Baina is a beach near VascodaGama, Goa, with a colony of approximately 400 houses owned by fishermen and migrant workers. However, these homes have been facing demolition threats since 2015 under various laws. In 2015, 205 houses were issued demolition notices under disaster management rules for being dangerously close to the sea, and some houses for encroaching upon church property. Authorities demolished around 60 houses during the monsoons, allegedly with no rehabilitation. Families were moved to a nearby sports centre, and evicted from there after a month. The remaining residents got a stay order from the High Court of Bombay at Goa. In 2016, the Goa Coastal Zone Management Authority (GCZMA) issued demolition orders to 121 houses for falling within the No Development Zone i.e. within 200 metres of the High Tide Line. The fishermen challenged this because the Coastal Regulatory Zone Notification, 2011, under which the demolition was ordered, exempts structures built before 1991. Asserting their right to live there as the notification strives to protect livelihoods of traditional coastal communities, they claimed to have lived there for at least 80 years. The then Portuguese colonial government allowed fishermen to live within 60 metres from the High Tide Line. However, they do not have documentary evidence to show that their homes existed before 1991. Electricity and water connections were issued to them only in 199394. In various cases before the High Courts, they have petitioned that personal hearings should be held. They also demand setting up of District Coastal Committees, which by law have fishermen representatives and can certify whether the houses existed before 1991. The High Court in September 2016 quashed the GCZMA demolition order and ordered personal hearings to take place. In a recent submission, the Goa government said that it will form the District Coastal Committees once the new elected government takes office in March 2017.
Fishermen allege that disaster management and coastal zone rules are an excuse for the governments longdrawn beautification drive at Baina. In 2003, the government setup a garden and an auditorium, and now aims to clear the fishing settlements. The fishermen have been fighting against demolition drives in their personal capacity, and also under the umbrella of Baina Ramponkar & Fishing Canoe Owners Society and Goenchea Ramponkarancho Ekvott, a panGoan union of fishermen.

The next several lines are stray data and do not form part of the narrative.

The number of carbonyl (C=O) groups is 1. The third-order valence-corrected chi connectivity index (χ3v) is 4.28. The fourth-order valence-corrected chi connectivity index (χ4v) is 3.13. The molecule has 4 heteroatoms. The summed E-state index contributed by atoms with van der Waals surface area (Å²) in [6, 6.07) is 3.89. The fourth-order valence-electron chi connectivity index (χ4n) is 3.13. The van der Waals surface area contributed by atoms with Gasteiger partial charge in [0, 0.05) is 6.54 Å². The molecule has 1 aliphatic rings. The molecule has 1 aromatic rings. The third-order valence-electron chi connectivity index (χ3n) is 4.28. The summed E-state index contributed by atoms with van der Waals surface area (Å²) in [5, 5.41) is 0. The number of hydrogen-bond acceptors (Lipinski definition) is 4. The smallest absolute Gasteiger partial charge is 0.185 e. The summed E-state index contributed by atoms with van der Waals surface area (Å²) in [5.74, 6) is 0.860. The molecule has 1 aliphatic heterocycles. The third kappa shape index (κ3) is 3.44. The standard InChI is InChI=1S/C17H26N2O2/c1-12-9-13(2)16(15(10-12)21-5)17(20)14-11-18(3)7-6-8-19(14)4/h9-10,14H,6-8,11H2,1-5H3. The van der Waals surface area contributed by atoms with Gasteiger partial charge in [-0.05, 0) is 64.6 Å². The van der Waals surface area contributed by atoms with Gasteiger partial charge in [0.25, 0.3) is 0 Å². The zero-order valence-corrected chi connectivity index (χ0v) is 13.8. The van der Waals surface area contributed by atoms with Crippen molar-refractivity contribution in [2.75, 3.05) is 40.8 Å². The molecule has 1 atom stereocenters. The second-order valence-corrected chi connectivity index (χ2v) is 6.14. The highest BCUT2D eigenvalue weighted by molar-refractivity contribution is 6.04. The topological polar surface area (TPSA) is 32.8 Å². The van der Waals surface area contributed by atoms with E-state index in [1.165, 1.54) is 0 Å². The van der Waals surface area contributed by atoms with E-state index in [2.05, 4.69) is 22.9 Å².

Demand/Contention of the Affected Community
Type of Land
Type of Common Land
Non-Forest (Other than Grazing Land)
Total investment involved (in Crores):
Type of investment:
Year of Estimation
Has the Conflict Ended?
When did it end?
Why did the conflict end?
Categories of Legislations Involved in the Conflict
Whether claims/objections were made as per procedure in the relevant statute
What was the claim(s)/objection(s) raised by the community? What was the decision of the concerned government department?
Legal Processes and Loopholes Enabling the Conflict:
Status of Case In Court
Whether any adjudicatory body was approached
Name of the adjudicatory body
Name(s) of the Court(s)
Major Human Rights Violations Related to the Conflict:
Whether criminal law was used against protestors
Official name of the criminal law. Did the case reach trial?
Reported Details of the Violation:
House demolitions in monsoon, forceful eviction by the police, no rehabilitation
Date of Violation
Location of Violation
Nature of Protest
Government Departments Involved in the Conflict:
Government of Goa, Goa Coastal Zone Management Authority
PSUs Involved in the Conflict:
Did LCW Approach Government Authorities for Comments?
Name, Designation and Comment of the Government Authorities Approached
Corporate Parties Involved in the Conflict:
Did LCW Approach Corporate Parties for Comments?
Name, Designation and Comment of Corporate Authorities Approached
Other Parties Involved in the Conflict:
Goenchea Ramponkarancho Ekvott (Union of Goa's Fishermen)
Resources Related to Conflict
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